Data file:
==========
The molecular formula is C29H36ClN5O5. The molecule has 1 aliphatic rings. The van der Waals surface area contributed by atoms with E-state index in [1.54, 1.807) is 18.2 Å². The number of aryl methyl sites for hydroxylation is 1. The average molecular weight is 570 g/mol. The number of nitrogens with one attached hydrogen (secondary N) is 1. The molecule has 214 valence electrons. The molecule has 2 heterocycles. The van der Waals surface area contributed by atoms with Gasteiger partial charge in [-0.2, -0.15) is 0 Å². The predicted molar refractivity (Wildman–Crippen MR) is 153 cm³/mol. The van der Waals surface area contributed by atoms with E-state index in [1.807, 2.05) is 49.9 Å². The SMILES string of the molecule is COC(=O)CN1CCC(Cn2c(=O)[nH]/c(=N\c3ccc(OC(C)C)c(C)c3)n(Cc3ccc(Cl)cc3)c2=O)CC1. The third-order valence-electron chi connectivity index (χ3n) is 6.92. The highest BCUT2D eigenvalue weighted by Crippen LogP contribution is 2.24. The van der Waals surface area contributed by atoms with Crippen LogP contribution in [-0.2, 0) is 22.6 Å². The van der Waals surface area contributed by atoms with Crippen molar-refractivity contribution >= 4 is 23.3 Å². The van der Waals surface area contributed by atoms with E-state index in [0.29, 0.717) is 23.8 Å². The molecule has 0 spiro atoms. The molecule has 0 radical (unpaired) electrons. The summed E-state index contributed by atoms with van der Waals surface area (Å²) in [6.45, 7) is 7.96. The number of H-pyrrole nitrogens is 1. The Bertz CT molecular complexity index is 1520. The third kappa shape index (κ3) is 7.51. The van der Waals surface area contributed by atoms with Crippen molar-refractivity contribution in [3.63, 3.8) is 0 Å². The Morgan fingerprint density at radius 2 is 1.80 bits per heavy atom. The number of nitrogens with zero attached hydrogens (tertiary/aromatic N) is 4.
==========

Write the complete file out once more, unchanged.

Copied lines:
The molecular formula is C29H36ClN5O5. The molecule has 1 aliphatic rings. The van der Waals surface area contributed by atoms with E-state index in [1.54, 1.807) is 18.2 Å². The number of aryl methyl sites for hydroxylation is 1. The average molecular weight is 570 g/mol. The number of nitrogens with one attached hydrogen (secondary N) is 1. The molecule has 214 valence electrons. The molecule has 2 heterocycles. The van der Waals surface area contributed by atoms with Gasteiger partial charge in [-0.2, -0.15) is 0 Å². The predicted molar refractivity (Wildman–Crippen MR) is 153 cm³/mol. The van der Waals surface area contributed by atoms with E-state index in [1.807, 2.05) is 49.9 Å². The SMILES string of the molecule is COC(=O)CN1CCC(Cn2c(=O)[nH]/c(=N\c3ccc(OC(C)C)c(C)c3)n(Cc3ccc(Cl)cc3)c2=O)CC1. The third-order valence-electron chi connectivity index (χ3n) is 6.92. The highest BCUT2D eigenvalue weighted by Crippen LogP contribution is 2.24. The van der Waals surface area contributed by atoms with Crippen LogP contribution in [-0.2, 0) is 22.6 Å². The van der Waals surface area contributed by atoms with Crippen molar-refractivity contribution >= 4 is 23.3 Å². The van der Waals surface area contributed by atoms with E-state index in [0.29, 0.717) is 23.8 Å². The molecule has 0 spiro atoms. The molecule has 0 radical (unpaired) electrons. The summed E-state index contributed by atoms with van der Waals surface area (Å²) in [6.45, 7) is 7.96. The number of H-pyrrole nitrogens is 1. The Bertz CT molecular complexity index is 1520. The third kappa shape index (κ3) is 7.51. The van der Waals surface area contributed by atoms with Crippen molar-refractivity contribution in [3.63, 3.8) is 0 Å². The Morgan fingerprint density at radius 2 is 1.80 bits per heavy atom. The number of nitrogens with zero attached hydrogens (tertiary/aromatic N) is 4.